One can argue that Carmageddon had been overhyped. But farther east, at a place called Big Summit Prairie, there had been 14-hour traffic delays as thirty thousand people funneled into the parking lot for a weeklong eclipse celebration called the Oregon Eclipse Festival. Personally, I think the reason such traffic catastrophes weren’t ubiquitous was because people took the warnings seriously. I certainly did. In the days prior to the eclipse, I frequently logged onto traffic websites. I was prepared to travel by any of three routes and leave as much as 72 hours in advance. If there’s a lesson for emergency planners, it’s this: the internet is vital to moving large numbers of people smoothly and efficiently. If internet traffic-reporting websites go down, the result could be entirely different.

What I also discovered in the three days I spent camping on the high school’s lawn was that red, blue, or purple, we are really not that different the moment politics is taken out of the equation. And the eclipse offered us all not only a shared spectacle but a rare opportunity to focus on science. The folks from Lowell had set up a sequence of lectures in the high school’s posh new six hundred-seat auditorium. At the end of each lecture, listeners had to exit and rejoin the queue to (maybe) get into the next lecture, or the one after. In the process, some five thousand listeners cycled through packed-hall discussions of everything from the history of solar eclipses to exoplanets, stellar evolution, and dwarf galaxies. There was even a lecture on whether your cat can see the stars. (Answer, probably not.)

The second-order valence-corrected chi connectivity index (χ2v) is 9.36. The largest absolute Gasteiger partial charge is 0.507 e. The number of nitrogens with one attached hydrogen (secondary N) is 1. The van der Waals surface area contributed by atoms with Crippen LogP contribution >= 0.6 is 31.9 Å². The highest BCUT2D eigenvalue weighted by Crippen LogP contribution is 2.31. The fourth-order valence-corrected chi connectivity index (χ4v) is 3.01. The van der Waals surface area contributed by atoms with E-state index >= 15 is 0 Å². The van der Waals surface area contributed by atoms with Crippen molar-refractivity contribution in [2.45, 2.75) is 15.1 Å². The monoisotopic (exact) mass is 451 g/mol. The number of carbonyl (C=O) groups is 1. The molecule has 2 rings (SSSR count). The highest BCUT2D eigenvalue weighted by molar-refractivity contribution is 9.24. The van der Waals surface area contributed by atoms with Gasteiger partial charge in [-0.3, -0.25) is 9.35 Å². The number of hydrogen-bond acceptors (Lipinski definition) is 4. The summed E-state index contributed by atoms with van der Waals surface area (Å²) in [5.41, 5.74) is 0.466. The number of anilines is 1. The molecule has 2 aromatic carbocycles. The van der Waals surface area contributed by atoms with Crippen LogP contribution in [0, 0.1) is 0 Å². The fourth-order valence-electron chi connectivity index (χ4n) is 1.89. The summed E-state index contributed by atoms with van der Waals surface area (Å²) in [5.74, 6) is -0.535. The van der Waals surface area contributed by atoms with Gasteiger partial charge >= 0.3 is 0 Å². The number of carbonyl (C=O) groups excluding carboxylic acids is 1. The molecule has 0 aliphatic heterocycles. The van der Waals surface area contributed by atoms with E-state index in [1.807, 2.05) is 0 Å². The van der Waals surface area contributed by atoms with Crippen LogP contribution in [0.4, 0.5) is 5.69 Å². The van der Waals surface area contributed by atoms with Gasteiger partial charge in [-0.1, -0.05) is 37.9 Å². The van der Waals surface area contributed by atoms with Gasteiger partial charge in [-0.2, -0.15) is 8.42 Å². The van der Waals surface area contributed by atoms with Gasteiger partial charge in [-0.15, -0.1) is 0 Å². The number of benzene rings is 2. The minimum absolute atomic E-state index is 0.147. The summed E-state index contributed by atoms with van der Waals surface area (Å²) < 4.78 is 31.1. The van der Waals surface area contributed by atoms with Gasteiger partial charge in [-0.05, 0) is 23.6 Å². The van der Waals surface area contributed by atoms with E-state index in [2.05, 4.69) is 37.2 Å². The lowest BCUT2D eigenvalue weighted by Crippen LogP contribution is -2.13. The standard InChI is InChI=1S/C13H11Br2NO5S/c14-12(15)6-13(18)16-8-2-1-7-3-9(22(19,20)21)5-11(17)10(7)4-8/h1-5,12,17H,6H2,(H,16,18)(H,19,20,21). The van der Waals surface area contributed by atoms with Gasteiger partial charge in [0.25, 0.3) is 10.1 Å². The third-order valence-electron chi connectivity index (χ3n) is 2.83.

Meanwhile, nearly everyone in America lived within nine hundred miles of the path of totality—close enough to get at least a 60% eclipse, even if they never left home. “That makes it the single most-viewed natural phenomenon in the history of the United States,” Millstein says. “To be part of that becomes a societal phenomenon.”